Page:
I first planted pansies sometime in the mid-nineties. My mother had gotten to a point where she could no longer manage her beloved gardens. At the same, she still loved to sit and read at her breakfast room table and glance towards the bed that she had always planted in pansies each fall.
My wife and I decided that my mother needed those pansies to watch during the winter. Growing pansies in Mt. Airy, NC in the soil that my mother created in her gardens is not really a challenge. We did little more than stick the pansies in the ground with a little Osmocote fertilizer and water to get them started. Then the rich garden soil at 347 West Pine Street handled the rest. In the late spring when the pansies started getting "leggy" we would pull them out and replace them with wave petunias which never did as well.
We did our Mt. Airy pansy planting expeditions a few times before my mother moved to Roanoke with us. She still loved flowers but there was no window where she could watch them grow in the winter.
How the pansies did over the cold months was always a reflection of our winter weather. The Mount Airy pansies always did better than our mountain pansies which often had to endure extended periods of snow. Some winters were very hard on the pansies, and then the deer problem got exponentially worse in Roanoke. It became impossible to grow most flowers and even tomatoes. As soon as a bloom would appear, the plant would be pulled out of the ground.
That was a double hit to me since pansies were often the winter cover crop for my tomato bed in Roanoke. Not long after we gave up growing pansies in Roanoke and started praying for Robin Hood and some archers to free us from the deer, we found a place to winter and summer on the North Carolina coast.
During our hiatus in pansy growing, our daughter in Northern Virginia became very accomplished at turning out a beautiful crop of pansies.
This year we planted pansies at the coast for the first times. In spite of one of the coldest winters in memory, they have thrived and provide us with a touch of color even on the coldest days. Fortunately my daughter in Reston, Virginia did not have time to plant pansies this fall. The extreme winter that they have seen would likely have done in the pansies.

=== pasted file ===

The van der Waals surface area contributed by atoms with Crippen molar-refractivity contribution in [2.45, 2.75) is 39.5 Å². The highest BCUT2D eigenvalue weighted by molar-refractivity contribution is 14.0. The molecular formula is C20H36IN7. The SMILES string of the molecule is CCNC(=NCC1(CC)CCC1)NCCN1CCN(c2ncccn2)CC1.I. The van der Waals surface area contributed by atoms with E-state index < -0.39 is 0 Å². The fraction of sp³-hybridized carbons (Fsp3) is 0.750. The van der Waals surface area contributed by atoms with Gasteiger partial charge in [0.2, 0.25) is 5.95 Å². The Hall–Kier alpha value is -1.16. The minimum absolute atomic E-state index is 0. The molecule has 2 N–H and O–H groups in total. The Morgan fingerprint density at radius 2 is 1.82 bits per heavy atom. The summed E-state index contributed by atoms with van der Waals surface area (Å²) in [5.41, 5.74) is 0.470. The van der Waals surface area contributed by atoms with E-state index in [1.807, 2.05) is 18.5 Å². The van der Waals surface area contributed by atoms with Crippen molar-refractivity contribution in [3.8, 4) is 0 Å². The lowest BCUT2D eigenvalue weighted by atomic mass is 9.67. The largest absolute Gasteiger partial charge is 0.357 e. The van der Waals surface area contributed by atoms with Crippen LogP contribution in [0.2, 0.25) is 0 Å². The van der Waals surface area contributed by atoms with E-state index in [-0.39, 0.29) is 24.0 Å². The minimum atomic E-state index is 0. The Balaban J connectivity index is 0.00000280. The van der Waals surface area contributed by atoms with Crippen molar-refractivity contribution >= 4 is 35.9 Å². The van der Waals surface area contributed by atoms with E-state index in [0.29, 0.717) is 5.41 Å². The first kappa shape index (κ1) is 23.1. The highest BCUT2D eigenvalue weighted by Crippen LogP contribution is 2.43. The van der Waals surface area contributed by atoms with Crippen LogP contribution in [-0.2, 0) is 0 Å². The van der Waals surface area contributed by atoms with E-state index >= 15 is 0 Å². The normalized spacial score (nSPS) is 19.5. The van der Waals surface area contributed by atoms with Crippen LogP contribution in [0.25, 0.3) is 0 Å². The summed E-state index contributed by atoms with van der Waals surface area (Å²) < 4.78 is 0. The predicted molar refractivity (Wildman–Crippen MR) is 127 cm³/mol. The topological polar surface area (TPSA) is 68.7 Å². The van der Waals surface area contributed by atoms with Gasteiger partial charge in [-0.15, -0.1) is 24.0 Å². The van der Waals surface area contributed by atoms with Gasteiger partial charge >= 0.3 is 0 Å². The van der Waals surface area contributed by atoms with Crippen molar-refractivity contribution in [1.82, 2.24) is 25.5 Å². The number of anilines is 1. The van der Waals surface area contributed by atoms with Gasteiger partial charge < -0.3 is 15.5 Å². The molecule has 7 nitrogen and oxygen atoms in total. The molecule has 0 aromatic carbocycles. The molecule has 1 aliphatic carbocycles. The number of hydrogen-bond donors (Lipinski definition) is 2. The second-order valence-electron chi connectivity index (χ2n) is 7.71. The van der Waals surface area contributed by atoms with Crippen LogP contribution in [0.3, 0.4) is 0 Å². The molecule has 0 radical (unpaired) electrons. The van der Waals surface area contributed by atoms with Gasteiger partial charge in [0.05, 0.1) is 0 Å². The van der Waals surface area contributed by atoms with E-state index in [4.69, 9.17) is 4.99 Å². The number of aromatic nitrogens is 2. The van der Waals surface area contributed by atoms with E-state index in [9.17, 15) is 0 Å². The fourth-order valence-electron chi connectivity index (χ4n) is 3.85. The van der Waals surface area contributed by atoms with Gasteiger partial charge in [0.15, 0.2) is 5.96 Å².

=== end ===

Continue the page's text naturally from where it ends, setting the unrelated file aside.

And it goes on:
Our pansy patch is one of the first things I see on my morning rounds. If it is a cold morning the pansies will look somewhat subdued, but just let the sun shine on them for a few mintues, and they perk right up.
So far we have not been bothered by deer or pansy eating critters so we have gotten full enjoyment out of our pansies. Even if the deer were not around in Roanoke, the weather there has also been too severe. I recently classified the snow in our yard there as igloo snow. I think it is fair call since you can cut blocks of it.
In the end I have to say that while our winter on the coast has been tough, even with some snow on the ground, it has not been so cold as to impede the growth and blooming of our pansies. That alone means things would have to get a lot worse before winter can claim victory here in Coastal North Carolina.
With recent signs of warmth and a day of sixty degree temperatures in the forecast, I am looking forward to a pansy growth spurt which I hope is the first sign that spring might be working its way towards us.
Pansies have become a canary in the cage for our winter weather. If we can grow great pansies, we can probably handle the winter in the area.